Exploring delectable tours and tortes

Chad Coleman/Mercer Island Reporter Eileen Mintz’s chocolate torte with Creme de Menthe and Creme de Cacao. -
Chad Coleman/Mercer Island Reporter Eileen Mintz’s chocolate torte with Creme de Menthe and Creme de Cacao.
— image credit:

Eileen Mintz
On Food

One of the best tours in town begins and ends at the Chocolate Box, Valerie and Michel Brotman's newest venture in downtown Seattle. Together they connected the city's most esteemed chocolatiers and filled their candy store with every delight imaginable. They also coordinated a multi-point, cross-town CHOCOLATE TOUR that combines city sightseeing, chocolate history, production and, best of all, chocolate sampling. It's called Tour de Chocolat SEATTLE, and I highly recommend it to you as a great activity for out-of-town guests.

The professionally guided tour, led by Customized Tours, is designed for groups of 10 or less, but bus charters can handle up to 20 people. Tours begin at 8:30 a.m. every Tuesday, Friday and Saturday during March, more often during the summer season. The tour is ongoing and additional dates will follow.

It all begins at the Chocolate Box, located at 108 Pine Street near the Pike Place Market. The chocolate tour lasts around three hours. Participants need to be at least 10 years of age and children between the ages of 10 and 16 need to be accompanied by an adult. Ticket prices are $59 but that includes chocolate samples at each stop and a fabulous goodie bag (worth at least $25) to take away with products from each participant, plus a Chocolate Box souvenir. Ask about a discount for parking downtown too.

We began the tour with an introduction to Fiori Chocolatiers. It was created two years ago by former pastry chef Lee Johnson. Last month, Fiori launched an haute line of 1.75-ounce chocolate bars in milk, dark milk, dark and extra-dark chocolate. They also make chocolate candy with selected organic fruits, herb and spices.

The next place to visit on the tour was the Theo Chocolate Factory and their store in the Fremont district. Founded in 2006, it is the country's only known roaster of Fair Trade-certified cocoa beans. Here we toured the facility and learned how they make their chocolate. We also sampled and tasted very delicious fusion blends. We continued the tour with visiting the Fremont Troll and Bridge as well as the Lake Washington Ship Canal and University Village.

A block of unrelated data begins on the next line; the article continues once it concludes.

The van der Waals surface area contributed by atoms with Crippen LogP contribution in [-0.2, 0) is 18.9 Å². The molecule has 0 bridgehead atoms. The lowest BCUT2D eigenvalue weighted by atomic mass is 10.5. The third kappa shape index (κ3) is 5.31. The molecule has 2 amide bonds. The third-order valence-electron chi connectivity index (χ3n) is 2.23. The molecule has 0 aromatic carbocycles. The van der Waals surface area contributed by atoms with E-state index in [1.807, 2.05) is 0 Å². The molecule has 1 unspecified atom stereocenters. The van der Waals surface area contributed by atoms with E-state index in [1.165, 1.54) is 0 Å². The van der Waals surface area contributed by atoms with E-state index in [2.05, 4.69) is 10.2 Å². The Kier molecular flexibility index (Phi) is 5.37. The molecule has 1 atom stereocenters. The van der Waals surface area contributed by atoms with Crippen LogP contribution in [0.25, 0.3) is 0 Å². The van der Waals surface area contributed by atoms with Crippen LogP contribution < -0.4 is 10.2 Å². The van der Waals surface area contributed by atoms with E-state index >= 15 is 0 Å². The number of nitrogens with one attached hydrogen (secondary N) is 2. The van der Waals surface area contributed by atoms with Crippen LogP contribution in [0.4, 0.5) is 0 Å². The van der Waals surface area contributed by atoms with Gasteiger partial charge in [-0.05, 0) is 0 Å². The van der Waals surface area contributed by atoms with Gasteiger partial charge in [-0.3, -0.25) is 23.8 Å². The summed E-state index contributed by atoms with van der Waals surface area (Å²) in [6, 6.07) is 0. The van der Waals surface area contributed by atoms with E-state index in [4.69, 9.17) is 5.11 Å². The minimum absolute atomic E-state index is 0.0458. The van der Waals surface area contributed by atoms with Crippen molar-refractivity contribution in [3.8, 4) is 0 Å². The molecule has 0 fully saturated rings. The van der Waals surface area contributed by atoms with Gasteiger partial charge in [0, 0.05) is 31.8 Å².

While in the "U. Village," we stopped at Fran's Chocolates, LTD, the flagship established by Fran Bigelow. In 1982 she set up a small-batch chocolate production based on European tradition. Her kitchen is now famous for its Gold Bars as well as its dark chocolate caramels and decadent handmade truffles. They use the finest chocolate and fresh, organic cream that is infused with natural flavors. We sampled the award-winning grey salt caramels while being instructed as to how to eat them. We were told to turn them upside down, slowly turning upright while eating small bites. It was hard not to throw the whole caramel in my mouth!

Off now to the historic Madison Park neighborhood and the Oh! Chocolate candy store. Oh! Chocolate was founded by late Mercer Islanders, Carl and Gertie Krautheim, who passed on their chocolate making to their children. We spotted melted chocolate for dipping with a graham cracker, cookie, caramel and truffle all ready for our hand-dipping lesson. We were all kids in this candy story and loved it! We left with a bag of our hand-dipped treats and smiles on our faces. Margo and Nola, along with their grandsons Christian, Nicholas and Conner, carry on the tradition of producing the finest handcrafted chocolates available. Their other stores are on the Island and in Bellevue Place. Check out